The CIA and the White House declined to comment, while a spokesman for the Director of National Intelligence would not comment directly about Snowden himself but said the intelligence community was reviewing damage done by the recent leaks.
 
“Any person who has a security clearance knows that he or she has an obligation to protect classified information and abide by the law,'' said the spokesman, Shawn Turner.
 
The NSA has requested a criminal probe into the leaked information. On Sunday, the U.S. Justice Department said it was in the initial stages of a criminal investigation following the leaks.
 
Booz Allen, a U.S. management and technology consultancy, said reports of the leaked information were “shocking and if accurate, this action represents a grave violation'' of company policy.
 
It said Snowden had been employed by the company for less than three months and that it would cooperate with any investigations.
 
A spokesman for Dell Inc. declined to comment on reports that Snowden had been employed at that company. In 2009, Dell acquired Perot Systems, a U.S. government contractor that did work for U.S. intelligence agencies.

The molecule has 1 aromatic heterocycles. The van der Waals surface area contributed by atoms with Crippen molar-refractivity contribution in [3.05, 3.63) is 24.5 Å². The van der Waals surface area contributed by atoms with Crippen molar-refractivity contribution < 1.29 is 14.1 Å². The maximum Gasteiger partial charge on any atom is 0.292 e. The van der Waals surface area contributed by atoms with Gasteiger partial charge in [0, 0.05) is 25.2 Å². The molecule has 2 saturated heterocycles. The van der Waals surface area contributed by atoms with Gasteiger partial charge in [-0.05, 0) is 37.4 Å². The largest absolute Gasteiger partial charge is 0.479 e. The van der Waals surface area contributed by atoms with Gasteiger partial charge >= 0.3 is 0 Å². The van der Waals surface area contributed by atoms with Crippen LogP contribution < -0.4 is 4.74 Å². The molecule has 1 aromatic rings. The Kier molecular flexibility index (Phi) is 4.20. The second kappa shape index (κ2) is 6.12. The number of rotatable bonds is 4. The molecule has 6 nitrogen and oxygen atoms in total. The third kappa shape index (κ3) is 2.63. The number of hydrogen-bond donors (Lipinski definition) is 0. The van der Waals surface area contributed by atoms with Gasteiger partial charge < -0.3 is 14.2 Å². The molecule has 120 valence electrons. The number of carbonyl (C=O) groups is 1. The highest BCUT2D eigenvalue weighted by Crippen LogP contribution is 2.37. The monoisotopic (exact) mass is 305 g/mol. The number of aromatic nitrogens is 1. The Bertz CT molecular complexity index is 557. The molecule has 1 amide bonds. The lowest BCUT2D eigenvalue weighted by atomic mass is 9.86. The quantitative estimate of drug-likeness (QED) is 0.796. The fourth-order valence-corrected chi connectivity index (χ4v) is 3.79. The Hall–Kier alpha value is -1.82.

Snowden's decision to reveal his identity and whereabouts lifts the lid on one of the biggest security leaks in U.S. history and escalates a story that has placed a bright light on Obama's extensive use of secret surveillance.
 
The exposure of the secret programs has triggered widespread debate within the United States and abroad about the vast reach of the NSA, which has expanded its surveillance dramatically in since the Sept. 11 attacks on Washington and New York in 2001.
 
U.S. officials say the agency operates within the law. Some members of Congress have indicated support for the NSA activities, while others pushed for tougher oversight and possible changes to the law authorizing the surveillance.
 
Why Hong Kong?
 
One legal expert was puzzled as to why Snowden fled to Hong Kong, because it has an extradition treaty with the United States while mainland China does not.
 
In routine criminal cases, unlike this one, Hong Kong had shown a willingness in recent years to extradite people to face charges in the United States, he said.
 
In the video, Snowden said that “Hong Kong has a strong tradition of free speech.''
 
Hong Kong returned from British to Chinese rule in 1997, but still enjoys some autonomy in business and governmental functions.
 
However, under Hong Kong's Fugitives Offenders Ordinance, Beijing can issue an “instruction'' to the city's leader to take or not take action on extraditions where the interests of China “in matters of defense or foreign affairs would be significantly affected.''